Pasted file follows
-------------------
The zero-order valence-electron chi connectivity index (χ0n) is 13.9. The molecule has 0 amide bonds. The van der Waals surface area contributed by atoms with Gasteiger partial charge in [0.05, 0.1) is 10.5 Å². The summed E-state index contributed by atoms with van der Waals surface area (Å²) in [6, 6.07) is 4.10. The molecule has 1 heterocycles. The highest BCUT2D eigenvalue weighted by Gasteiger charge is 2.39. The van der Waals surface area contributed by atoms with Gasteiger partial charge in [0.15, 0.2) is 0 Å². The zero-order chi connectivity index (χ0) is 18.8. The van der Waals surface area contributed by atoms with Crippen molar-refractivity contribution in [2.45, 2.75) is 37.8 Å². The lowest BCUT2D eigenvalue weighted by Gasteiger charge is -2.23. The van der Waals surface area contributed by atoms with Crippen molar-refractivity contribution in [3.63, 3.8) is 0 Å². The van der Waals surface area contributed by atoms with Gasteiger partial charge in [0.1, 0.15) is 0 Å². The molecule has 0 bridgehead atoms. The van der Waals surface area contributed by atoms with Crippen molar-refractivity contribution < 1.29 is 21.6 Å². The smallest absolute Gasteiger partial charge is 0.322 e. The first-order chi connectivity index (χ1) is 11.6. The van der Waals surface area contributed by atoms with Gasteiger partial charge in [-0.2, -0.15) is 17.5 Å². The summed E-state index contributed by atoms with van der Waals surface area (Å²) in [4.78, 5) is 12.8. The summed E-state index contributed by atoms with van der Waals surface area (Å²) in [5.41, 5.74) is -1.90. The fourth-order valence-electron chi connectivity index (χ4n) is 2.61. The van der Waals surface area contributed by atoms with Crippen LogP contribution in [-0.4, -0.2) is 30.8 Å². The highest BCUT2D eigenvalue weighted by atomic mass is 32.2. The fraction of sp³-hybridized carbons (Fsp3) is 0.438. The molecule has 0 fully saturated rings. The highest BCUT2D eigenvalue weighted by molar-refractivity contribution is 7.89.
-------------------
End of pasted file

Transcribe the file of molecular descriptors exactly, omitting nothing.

The zero-order valence-electron chi connectivity index (χ0n) is 13.9. The molecule has 0 amide bonds. The van der Waals surface area contributed by atoms with Gasteiger partial charge in [0.05, 0.1) is 10.5 Å². The summed E-state index contributed by atoms with van der Waals surface area (Å²) in [6, 6.07) is 4.10. The molecule has 1 heterocycles. The highest BCUT2D eigenvalue weighted by Gasteiger charge is 2.39. The van der Waals surface area contributed by atoms with Gasteiger partial charge in [0.15, 0.2) is 0 Å². The zero-order chi connectivity index (χ0) is 18.8. The van der Waals surface area contributed by atoms with Crippen molar-refractivity contribution in [2.45, 2.75) is 37.8 Å². The lowest BCUT2D eigenvalue weighted by Gasteiger charge is -2.23. The van der Waals surface area contributed by atoms with Crippen molar-refractivity contribution in [3.63, 3.8) is 0 Å². The van der Waals surface area contributed by atoms with Gasteiger partial charge in [0.1, 0.15) is 0 Å². The molecule has 0 bridgehead atoms. The van der Waals surface area contributed by atoms with Crippen molar-refractivity contribution < 1.29 is 21.6 Å². The smallest absolute Gasteiger partial charge is 0.322 e. The first-order chi connectivity index (χ1) is 11.6. The van der Waals surface area contributed by atoms with Gasteiger partial charge in [-0.2, -0.15) is 17.5 Å². The summed E-state index contributed by atoms with van der Waals surface area (Å²) in [4.78, 5) is 12.8. The summed E-state index contributed by atoms with van der Waals surface area (Å²) in [5.41, 5.74) is -1.90. The fourth-order valence-electron chi connectivity index (χ4n) is 2.61. The van der Waals surface area contributed by atoms with Crippen LogP contribution in [-0.4, -0.2) is 30.8 Å². The highest BCUT2D eigenvalue weighted by atomic mass is 32.2. The fraction of sp³-hybridized carbons (Fsp3) is 0.438. The molecule has 0 fully saturated rings. The highest BCUT2D eigenvalue weighted by molar-refractivity contribution is 7.89.